Bone Soup cover illustrationBONE SOUP:
A Spooky, Tasty Tale

Written by Alyssa Satin Capucilli
Illustrated by Tom Knight
(Paula Wiseman Books; $17.99, Ages 48)

Three hungry witches have only a bone with which to cook their soup. Sound familiar? That’s because Bone Soup, a welcome spin on Stone Soup, the beloved folktale about community and making nothing from something when everyone pitches in, works so well for a Halloween tale. This time around the witches go door to door in their neighborhood to seek out ingredients for their soup. Each time, they’re initially greeted with reluctance. Is it a trick? But Naggy Witch assures them that “Piff-Poof! It’s no trick.” First a monster for water because you cannot have soup without water. Then onto a ghost, a ghoul, a bat, a goblin, a mummy, a skeleton, a werewolf and a vampire to complete the concoction. When the donors begin to have doubts and tempers flare, it’s thanks to a little monster’s resourcefulness that nothing goes awry. And the magic readers have been waiting for comes through in helping produce “a steaming bowl of bone soup for all.” Capucilli’s created a yummy read-aloud that can be shared with or without the original story to complement it. Knight’s illustrations feature a cast of friendly creatures, playful spreads and a lot of movement on every page. But one warning, don’t read on an empty stomach. Mine’s growling as I type! The good news is there’s a recipe included in the back matter if kids and their parents want to try a hand at conjuring up their own delicious Halloween soup.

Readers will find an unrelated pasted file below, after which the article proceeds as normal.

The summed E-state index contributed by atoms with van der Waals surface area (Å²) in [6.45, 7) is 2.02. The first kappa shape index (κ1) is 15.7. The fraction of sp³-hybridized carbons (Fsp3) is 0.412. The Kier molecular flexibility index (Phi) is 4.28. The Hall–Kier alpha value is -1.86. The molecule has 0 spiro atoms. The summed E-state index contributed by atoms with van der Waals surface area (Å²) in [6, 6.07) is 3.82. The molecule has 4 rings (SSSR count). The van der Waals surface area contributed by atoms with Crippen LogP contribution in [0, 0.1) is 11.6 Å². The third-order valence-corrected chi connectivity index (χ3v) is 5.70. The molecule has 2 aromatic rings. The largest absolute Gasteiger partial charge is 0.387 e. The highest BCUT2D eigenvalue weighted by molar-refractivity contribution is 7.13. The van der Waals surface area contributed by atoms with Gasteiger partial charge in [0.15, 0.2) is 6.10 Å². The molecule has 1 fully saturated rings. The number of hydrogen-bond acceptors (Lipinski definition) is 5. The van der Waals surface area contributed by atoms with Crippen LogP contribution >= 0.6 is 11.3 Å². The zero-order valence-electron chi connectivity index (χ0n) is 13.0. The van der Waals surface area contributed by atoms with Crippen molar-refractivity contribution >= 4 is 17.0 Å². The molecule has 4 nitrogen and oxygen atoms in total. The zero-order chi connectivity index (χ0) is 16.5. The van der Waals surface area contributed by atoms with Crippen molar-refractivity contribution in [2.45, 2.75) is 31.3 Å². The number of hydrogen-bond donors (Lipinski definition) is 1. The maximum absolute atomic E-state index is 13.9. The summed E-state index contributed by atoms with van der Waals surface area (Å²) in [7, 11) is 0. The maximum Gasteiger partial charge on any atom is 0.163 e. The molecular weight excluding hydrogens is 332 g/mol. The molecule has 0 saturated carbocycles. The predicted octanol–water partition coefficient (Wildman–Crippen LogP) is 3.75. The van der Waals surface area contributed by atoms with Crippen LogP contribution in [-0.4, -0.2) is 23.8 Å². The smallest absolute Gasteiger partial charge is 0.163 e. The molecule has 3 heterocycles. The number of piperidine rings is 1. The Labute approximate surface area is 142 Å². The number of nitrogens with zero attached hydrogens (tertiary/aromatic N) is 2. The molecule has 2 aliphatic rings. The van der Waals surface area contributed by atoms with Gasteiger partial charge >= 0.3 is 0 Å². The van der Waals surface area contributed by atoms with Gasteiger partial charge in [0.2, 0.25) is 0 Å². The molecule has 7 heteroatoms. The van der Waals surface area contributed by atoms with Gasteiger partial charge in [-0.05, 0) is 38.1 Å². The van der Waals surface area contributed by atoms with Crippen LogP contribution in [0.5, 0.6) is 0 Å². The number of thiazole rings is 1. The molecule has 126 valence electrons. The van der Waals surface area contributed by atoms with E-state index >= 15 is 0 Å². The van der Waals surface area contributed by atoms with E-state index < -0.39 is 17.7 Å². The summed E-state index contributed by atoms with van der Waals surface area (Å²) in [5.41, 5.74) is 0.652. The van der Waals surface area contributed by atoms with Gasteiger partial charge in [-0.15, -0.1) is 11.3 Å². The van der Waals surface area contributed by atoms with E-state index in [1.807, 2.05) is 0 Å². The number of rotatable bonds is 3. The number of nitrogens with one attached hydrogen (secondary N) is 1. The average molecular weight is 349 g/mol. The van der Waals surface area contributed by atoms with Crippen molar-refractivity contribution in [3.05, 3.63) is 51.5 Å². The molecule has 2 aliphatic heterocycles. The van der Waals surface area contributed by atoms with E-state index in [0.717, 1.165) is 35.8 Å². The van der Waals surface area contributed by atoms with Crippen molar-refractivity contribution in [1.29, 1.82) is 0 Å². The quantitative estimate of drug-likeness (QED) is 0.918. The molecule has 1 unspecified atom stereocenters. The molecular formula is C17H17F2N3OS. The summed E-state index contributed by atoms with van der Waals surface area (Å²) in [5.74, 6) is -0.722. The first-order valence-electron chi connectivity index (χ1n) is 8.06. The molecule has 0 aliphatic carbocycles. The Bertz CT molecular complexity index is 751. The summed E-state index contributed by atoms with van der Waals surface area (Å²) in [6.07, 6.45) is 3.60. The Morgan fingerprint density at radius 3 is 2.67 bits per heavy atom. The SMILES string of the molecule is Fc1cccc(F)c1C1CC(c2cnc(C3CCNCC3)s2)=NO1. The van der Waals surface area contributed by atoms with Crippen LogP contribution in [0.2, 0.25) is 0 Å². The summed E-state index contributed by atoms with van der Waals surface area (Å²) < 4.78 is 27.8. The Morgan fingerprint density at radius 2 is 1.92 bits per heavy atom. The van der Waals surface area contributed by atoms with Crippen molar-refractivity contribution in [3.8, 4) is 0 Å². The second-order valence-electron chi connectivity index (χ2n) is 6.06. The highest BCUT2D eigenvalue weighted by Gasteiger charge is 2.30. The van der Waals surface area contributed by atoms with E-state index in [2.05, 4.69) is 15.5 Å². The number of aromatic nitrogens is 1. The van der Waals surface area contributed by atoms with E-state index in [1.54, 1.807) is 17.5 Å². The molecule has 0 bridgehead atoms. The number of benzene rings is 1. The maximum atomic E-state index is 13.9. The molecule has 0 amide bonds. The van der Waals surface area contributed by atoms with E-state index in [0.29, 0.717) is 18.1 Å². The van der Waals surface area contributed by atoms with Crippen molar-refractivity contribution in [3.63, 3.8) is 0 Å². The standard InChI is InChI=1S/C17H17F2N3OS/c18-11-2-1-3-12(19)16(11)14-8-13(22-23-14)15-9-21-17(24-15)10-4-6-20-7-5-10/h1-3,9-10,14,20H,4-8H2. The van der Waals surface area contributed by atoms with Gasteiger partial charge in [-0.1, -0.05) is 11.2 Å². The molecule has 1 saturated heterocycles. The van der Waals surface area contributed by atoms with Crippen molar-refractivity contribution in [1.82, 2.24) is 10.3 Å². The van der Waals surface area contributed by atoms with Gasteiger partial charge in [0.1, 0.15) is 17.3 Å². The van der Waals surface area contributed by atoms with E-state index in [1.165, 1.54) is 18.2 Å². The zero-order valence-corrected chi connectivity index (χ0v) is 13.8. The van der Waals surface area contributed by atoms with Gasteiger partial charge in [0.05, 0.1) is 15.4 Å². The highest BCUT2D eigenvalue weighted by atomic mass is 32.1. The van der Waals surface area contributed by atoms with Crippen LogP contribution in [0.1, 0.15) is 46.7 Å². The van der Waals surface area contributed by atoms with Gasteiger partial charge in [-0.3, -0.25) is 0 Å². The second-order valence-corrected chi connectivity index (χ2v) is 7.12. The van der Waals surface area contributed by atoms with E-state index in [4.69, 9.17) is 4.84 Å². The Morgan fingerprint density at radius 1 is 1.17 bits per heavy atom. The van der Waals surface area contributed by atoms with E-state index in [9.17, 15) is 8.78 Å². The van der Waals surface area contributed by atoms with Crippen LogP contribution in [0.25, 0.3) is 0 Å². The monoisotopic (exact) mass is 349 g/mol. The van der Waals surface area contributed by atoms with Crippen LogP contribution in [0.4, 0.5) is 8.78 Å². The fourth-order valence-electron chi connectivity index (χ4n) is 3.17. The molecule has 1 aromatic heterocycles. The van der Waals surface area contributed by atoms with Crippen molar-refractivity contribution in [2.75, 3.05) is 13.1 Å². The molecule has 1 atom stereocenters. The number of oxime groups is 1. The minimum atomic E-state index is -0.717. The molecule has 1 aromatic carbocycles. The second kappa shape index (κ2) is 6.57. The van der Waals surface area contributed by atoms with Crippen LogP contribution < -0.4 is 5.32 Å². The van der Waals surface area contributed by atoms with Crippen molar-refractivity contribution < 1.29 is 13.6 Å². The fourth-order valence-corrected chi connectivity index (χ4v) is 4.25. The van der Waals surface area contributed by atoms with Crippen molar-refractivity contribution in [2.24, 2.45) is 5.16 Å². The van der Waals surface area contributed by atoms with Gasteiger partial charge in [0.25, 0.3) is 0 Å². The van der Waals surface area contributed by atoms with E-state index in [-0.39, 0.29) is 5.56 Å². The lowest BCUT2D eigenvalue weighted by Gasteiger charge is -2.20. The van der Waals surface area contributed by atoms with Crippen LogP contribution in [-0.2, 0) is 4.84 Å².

Mother Ghost cover illustrationMOTHER GHOST:
Nursery Rhymes for Little Monsters
Written by Rachel Kolar
Illustrated by Roland Garrigue
(Sleeping Bear Press; $16.99, Ages 5-7)